OK, so, maybe I wasn’t all that brave. I’ve yet to write anything about a suburban teenager with an alcoholic and drug-addicted mother and an emotionally distant father. I still place my novels back in time and far away in place.The Musician’s Daughter is set in late 18th-century Vienna, involving Haydn’s orchestra and the imperial household.Anastasia’s Secret concerns the tragic story of the youngest grand duchess of Russia during World War I and the Russian Revolution. My next book takes place in Turkey and the Crimea during the Crimean War. That said, through them I have taken huge steps in what I now see is the right direction for me. In connecting with myself, not pulling any punches or treating young readers as if they are incapable of deep understanding and subtlety, I am finding my true voice as a writer.
That annoying adage, preached to aspiring authors by almost every teacher, “write what you know”, is very, very misleading. Do I know about what I write about? Yes, because I do the research, and because I am a human being, a female creature who has made it through the ups and downs of a rich life. But much more than that, I write what I love, what I want to read, what I wanted to read when I was in my teens and early twenties.
Frankly, I’m delighted to admit that I’ve regressed. I feel as if I am the youngest grandmother in the world, with the heart and soul of a sixteen-year-old. And I’m the luckiest one too. I get to go back and find myself, work out the things that seemed impossible then and resolve them, every time I put words on a blank page. I hope, too, that adults read my teen books and discover a little of that for themselves. I’ve become rather addicted to young-adult literature in general. At its best, the raw emotion, the sincerity and bravery, touch me deeply. It’s often smart, witty, hopeful and helpful. If I were a teen today, I’d have many more choices of reading material that would appeal to me than I had then, when I mostly read adult books.
And this vampire thing? It’s nothing new. I started this post with the vivid recollection I still have of feeling the back of my neck tingle and my skin crawl reading Bram Stoker’s Dracula. I’ll never add to the growing catalogue of vampire novels, but I don’t begrudge the success of those who have. If I can send a teen to another world, a safer place from which to experience danger and thrills, where life’s difficulties are surmounted and love triumphs, then I’ll know I have done something worthwhile.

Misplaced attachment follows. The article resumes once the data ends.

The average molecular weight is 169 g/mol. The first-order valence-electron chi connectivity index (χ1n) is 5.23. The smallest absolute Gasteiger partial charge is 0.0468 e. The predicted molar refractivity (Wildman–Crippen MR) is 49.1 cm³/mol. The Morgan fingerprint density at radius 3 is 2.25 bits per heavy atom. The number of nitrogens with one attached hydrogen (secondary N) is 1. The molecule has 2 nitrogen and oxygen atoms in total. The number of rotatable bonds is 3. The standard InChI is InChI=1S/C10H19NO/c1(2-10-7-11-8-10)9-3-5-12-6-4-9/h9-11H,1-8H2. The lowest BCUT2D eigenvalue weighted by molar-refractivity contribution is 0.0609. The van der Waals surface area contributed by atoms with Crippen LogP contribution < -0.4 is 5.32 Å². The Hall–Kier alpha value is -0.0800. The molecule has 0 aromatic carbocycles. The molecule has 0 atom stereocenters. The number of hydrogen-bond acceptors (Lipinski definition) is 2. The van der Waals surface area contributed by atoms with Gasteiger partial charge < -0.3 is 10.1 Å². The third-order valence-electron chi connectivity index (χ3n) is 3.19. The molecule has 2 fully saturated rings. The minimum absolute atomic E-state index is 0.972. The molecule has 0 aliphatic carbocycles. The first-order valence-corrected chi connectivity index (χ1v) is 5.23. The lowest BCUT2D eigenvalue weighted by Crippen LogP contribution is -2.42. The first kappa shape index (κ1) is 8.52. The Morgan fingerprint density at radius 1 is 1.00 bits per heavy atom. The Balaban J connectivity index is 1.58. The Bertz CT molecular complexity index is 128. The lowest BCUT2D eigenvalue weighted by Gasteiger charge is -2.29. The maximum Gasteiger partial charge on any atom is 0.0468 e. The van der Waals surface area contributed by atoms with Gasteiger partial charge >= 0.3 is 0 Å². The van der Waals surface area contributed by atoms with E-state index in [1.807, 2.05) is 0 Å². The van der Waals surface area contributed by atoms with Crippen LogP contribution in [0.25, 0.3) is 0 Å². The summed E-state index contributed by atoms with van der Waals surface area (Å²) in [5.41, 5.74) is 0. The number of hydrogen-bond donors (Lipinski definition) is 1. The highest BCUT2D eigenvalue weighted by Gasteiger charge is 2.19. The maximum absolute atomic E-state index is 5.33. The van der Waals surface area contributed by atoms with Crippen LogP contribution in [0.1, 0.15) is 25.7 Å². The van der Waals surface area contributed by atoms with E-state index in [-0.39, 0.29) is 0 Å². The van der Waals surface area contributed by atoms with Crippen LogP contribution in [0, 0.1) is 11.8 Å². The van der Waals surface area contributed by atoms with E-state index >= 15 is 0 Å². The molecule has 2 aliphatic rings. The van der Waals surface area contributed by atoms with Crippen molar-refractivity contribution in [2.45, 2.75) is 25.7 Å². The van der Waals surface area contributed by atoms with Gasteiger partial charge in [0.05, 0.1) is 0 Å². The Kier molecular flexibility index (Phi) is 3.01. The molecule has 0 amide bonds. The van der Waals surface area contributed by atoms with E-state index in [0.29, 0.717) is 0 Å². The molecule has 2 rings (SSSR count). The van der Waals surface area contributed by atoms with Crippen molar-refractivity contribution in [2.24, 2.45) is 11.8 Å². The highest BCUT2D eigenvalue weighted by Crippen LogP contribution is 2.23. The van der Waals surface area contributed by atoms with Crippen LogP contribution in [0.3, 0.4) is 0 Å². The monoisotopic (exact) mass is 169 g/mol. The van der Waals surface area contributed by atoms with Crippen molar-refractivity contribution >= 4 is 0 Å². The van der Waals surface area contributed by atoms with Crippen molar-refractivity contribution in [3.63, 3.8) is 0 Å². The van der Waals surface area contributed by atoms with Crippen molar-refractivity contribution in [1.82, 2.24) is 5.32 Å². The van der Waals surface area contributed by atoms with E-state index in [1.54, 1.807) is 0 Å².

My 11th novel CRUEL BEAUTIFUL WORLD will be published 10/5/16 by Algonquin. IS THIS TOMORROW was an May Indie Pick. I'm also the New York Times bestselling author of PICTURES OF YOU, a San Francisco Chronicle Lit Pick, a Costco "Pennie's Pick." a NAIBA bestseller and on the Best Books of 2011 List from San Francisco Chronicle, Providence Journal, Kirkus Reviews and Bookmarks Magazine. I'm the recipient of a New York Foundation of the Arts Grant in Fiction. I was a 2013 finalist in the Sundance Screenwriting Lab and a finalist in the Nickelodeon Screenwriting Fellowship, four of my novels were optioned for screen, and I talked my way into writing the script for two of them. My essay, HIgh Infidelity, has been optioned for film. I'm a book critic for The San Francisco Chronicle and People Magazine. I teach novel writing for UCLA Extension Writers' Program, and Stanford online, do private fiction editing, and I am a professional namer! I live with my husband, writer/editor Jeff Tamarkin and we beam with pride about our son, an actor/filmmaker in college. Visit me at http://www.carolineleavitt.com.